In the late 1990s, footwork — a new style of dance music — erupted across Chicago’s black neighborhoods. Footwork’s hectic tempo and fragmented sampling was the soundtrack for a unique dance style, performed in competitive dance battles. This is the music Jlin (aka Jerilynn Patton) grew up with in Gary, Indiana. After a brief stint at Purdue University, she returned to Gary to work in a steel mill and work on music. She never was a direct participant in footwork circle events, but followed it closely on the Internet.
Footwork grew initially out of ghetto house — the raw, profane style promoted by the Dancemania record label. Early footwork sounded like ghetto tracks sped up to a frenetic 160 beats per minute, to accompany footwork dance battles. Cheap computers and cheap music software allowed producers all over Chicago to branch out and innovate constantly. Since the first footwork records came out around 1998, the hot action was on MySpace and later Soundcloud; producers, DJs and dancers could trade tracks without record labels or pressing plants.
When I spoke with Jlin via Skype in September, one of the first things she said was, “I am not a footwork artist.” When you talk to Jlin about her music, she speaks in metaphors, not the nuts and bolts of tempo and sample choice. Her album titles, Dark Energy and the upcoming Black Origami, speak to things hidden, obscured. She told Dummy magazine last year, “I have experienced some of the most beautiful things from darkness and blackness.”
Jlin connected with other music producers digitally: “Rashad, I met him when I was 19; I hit him on MySpace ’cause MySpace was really big as far as like if you wanted to hear exclusive tracks, because people were uploading music constantly. Rashad had done a track with Kanye West, a remix of ‘Flashlight.’ I hit him up. I said, ‘Yo, I love this track and I wondered if you can give me some pointers about music.’ By this time I was like, ‘OK, I definitely wanna try my hand at footwork.’ And I hit him up and asked him about it and he told me to call him. He was working a day job and he told me to call him on his lunch break, and we talked for his whole lunch break.”
While she still builds her tracks with samples, she’s moved away from the sped up R&B vocal hooks that are a footwork trademark. Her tracks have a 3/4 time, compared to the almost universal 4/4 of footwork. Vocal samples, usually women’s voices (Cate Blanchett shouting, “I am the Queen!,” Faye Dunaway’s Joan Crawford telling her daughter, “No Wire Hangers!”) feed into the mood, but are secondary to the crackling energy of her sequenced percussion.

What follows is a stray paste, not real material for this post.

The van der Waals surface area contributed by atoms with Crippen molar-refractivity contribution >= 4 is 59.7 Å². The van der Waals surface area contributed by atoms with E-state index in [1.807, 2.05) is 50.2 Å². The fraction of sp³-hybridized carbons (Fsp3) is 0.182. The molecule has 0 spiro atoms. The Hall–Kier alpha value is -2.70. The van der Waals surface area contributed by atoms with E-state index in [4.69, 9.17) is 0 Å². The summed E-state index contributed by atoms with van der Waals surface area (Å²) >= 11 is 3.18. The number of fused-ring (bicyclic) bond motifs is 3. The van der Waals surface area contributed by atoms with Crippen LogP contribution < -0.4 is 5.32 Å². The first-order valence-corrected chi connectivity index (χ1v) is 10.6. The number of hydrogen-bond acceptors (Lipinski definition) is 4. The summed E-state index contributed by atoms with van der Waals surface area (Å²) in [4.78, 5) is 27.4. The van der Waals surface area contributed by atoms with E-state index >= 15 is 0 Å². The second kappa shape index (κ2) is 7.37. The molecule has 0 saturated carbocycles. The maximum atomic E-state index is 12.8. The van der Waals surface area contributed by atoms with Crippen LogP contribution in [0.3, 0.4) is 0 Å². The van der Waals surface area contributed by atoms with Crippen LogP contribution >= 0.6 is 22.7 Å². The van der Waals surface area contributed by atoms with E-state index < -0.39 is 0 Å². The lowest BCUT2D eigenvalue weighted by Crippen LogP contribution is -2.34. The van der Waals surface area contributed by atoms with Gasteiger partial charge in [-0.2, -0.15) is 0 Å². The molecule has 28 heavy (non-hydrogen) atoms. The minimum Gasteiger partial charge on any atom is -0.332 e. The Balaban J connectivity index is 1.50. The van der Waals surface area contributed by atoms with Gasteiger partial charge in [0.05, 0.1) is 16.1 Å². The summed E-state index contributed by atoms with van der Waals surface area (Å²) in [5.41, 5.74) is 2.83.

Her songs vary restlessly from bar to bar, leaving behind the looped rhythms of other dance music.
When I asked about the years it took to find her own musical style, she said, “That was less music related and more getting in tune with myself.” Of her upcoming album, she said, “Black Origami is — that’s just me naked and vulnerable all the way. When people don’t like your work, that’s a good thing, when people do like your [work], that’s a good thing, but when people have no idea how to feel about your work, that’s an even better thing.”
Since Jlin’s debut album was released, she’s had an increasingly busy schedule of live performances all over the world. “I love it,” she said of touring. “The only thing that’s tiring is flying into different time zones. Other than that, this is what I do. I love what I do. I meet new people [who] appreciate my work because it’s very vulnerable. I’m vulnerable every time I perform.”
She’s more likely to perform at festivals or art museums (like New York’s PS1 and LA’s Broad) than in bars or dance clubs. She garnered wider notice when she adapted her song “Erotic Heat” for a Rick Owens fashion show, and she recently announced a musical collaboration with noted British choreographer Wayne McGregor.
Jlin’s positive reviews and growing fan base may be a result of her relentless self-critical attitude towards her own work. She said, “If my music is not honest, and it’s not vulnerable and it’s not naked, it’s not real. To me, just burn it, destroy it. It should be be demolished.”
She’ll bring her original and mysterious music to Gabe’s on Saturday, Nov. 5, for a midnight show following Jack Lion and Rhys Chatham, closing out the second annual Witching Hour festival. Individual tickets for the show are $10. Festival passes are $30 for one day or $50 for both Friday and Saturday.
Kent Williams spends his days contemplating chilling visions of things to come. This article was originally published in Little Village issue 208.